Tuesday, December 22, 2009

Hot pads tutorial

IMG_12187 by you.



I know there are only a few days left before Christmas, but there's still a little time left to whip up a few quick gifties.  So I figured why not go ahead and put up my very first tute?

I love to bake, but I hate oven mitts and find most other potholders bulky to use.  I've always wanted something that I could use to quickly grab a cookie sheet out of the oven or a hot plate out of the microwave.  I remembered seeing this blog post a while back about making little round pads that had pockets for your fingers.  I wanted something slightly different, so I thought I'd give it my own spin.  This is a great way to use up scraps and other odds and ends from your stash.  I actually had all the supplies necessary to make these already on hand - ah, the benefits of being a fabric hoarder.


This makes one pair.

Supplies:
  • Enough fabric to cut four 4"x7" rectangles and four 4"x 2 1/2" rectangles; half a fat quarter would be more than sufficient
[They can be all the same fabric or all different, depending on your preference.
For the purposes of this tute, I'm going to assume you're using 2 different fabrics, one for the front, and one for the back of each pad.]
  • Cotton batting - about 1/4 yard
  • Insul-Bright - enough for two 4"x7" rectangles

  • Binding/bias tape - about 1 yard of 1" single fold (or 1/2" double fold)

Like I mentioned above, this is a great way to use up odds and ends, so the amounts given for the supplies are approximate.  The pieces for the finger pocket are pretty small, so you can definitely get by with scraps.

In case you're unfamiliar with Insul-Bright, it is, as the name implies, insulated batting.  It's good for hot or cold, so you can use it for potholders, lunch bags, etc.  It is usually found with the interfacing and sold by the yard.  I had bought some over a year ago with the intention of making a lunch bag for E, but well, that never happened.  I'm happy to have a use for it now.

I made my own pattern from brown paper grocery bags, but you can just print out the handy dandy electronic version I made by clicking on the image to the right.

Instructions
1.  For each PAIR of hot pads, you'll want to cut:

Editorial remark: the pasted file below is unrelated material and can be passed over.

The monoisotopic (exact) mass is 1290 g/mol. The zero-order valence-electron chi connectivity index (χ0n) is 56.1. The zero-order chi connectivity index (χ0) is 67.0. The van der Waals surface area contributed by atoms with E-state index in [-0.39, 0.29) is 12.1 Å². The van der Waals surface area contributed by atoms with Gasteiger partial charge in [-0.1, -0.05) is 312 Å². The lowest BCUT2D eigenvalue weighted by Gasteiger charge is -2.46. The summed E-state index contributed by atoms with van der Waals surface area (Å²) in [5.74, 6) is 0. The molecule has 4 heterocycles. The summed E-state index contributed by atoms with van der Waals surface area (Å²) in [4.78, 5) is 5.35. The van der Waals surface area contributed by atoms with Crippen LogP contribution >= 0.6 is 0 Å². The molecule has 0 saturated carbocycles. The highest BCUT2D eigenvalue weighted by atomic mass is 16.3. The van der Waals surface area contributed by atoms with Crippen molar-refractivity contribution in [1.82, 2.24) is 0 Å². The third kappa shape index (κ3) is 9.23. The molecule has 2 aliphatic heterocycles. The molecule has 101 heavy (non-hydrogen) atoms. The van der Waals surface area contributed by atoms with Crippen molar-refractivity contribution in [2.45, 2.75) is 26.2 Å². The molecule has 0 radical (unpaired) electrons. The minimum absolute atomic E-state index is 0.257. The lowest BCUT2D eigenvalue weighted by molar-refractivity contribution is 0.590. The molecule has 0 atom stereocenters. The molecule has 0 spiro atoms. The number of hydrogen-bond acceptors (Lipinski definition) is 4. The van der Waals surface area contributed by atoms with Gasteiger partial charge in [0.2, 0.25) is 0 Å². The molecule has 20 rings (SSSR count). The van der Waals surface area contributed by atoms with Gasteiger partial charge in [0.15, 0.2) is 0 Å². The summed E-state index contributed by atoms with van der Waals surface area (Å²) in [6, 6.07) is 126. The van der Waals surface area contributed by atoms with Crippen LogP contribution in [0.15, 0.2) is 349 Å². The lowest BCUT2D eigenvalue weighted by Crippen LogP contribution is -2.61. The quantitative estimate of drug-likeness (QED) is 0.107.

2 BODY pieces from Fabric 1
2 BODY pieces from Fabric 2
2 BODY pieces from Insul-Bright
4 BODY pieces from Batting
2 POCKET pieces from Fabric 1
2 POCKET pieces from Fabric 2
2 POCKET pieces from Batting

Here are pics of the pieces for just one pad.  Yes, there is a fair amount of cutting involved, but if you're making a bunch, do it in front of the TV; it goes by more quickly that way. ;)
IMG_12160 by you.

2. Next, take one of each of the POCKET pieces.  Place the fabric RIGHT sides together.  Then take one piece of batting and place on bottom.
IMG_12162 by you.

3. Stitch along the straight edge, leaving a 1/4" seam allowance.


4. Turn the right sides out, and press.
IMG_12163 by you.

5. Topstitch along the bottom, leaving a 1/4" seam allowance.  Set aside.
IMG_12167 by you.

6. Make a sandwich of BODY pieces in the following order:
Fabric - right side DOWN
Batting
Insul-Bright
Batting
Fabric - right side UP

IMG_12161 by you.

7. Quilt together.  You can do this however you prefer - straight lines, criss-cross, swirls, circles, etc.  I did diagonal lines across, about 1" apart.  Because the sandwich is so thick, I didn't pin, but I tried to hold the pieces together as tightly as possible to minimize shifting.   You may want to trim the edges after quilting.
IMG_12166 by you.

8. Baste the pocket piece along one end of the body. 
IMG_12168 by you.

9. Apply binding. Because of the curves on these pads, I recommend stitching the binding on the "right" way, by opening it up sewing along the crease, then folding and stitching again.  There's a great video tutorial on how to do it on the Angry Chicken Blog, so I'm not going to go into detail on the step-by-step, but here are some pics of the process.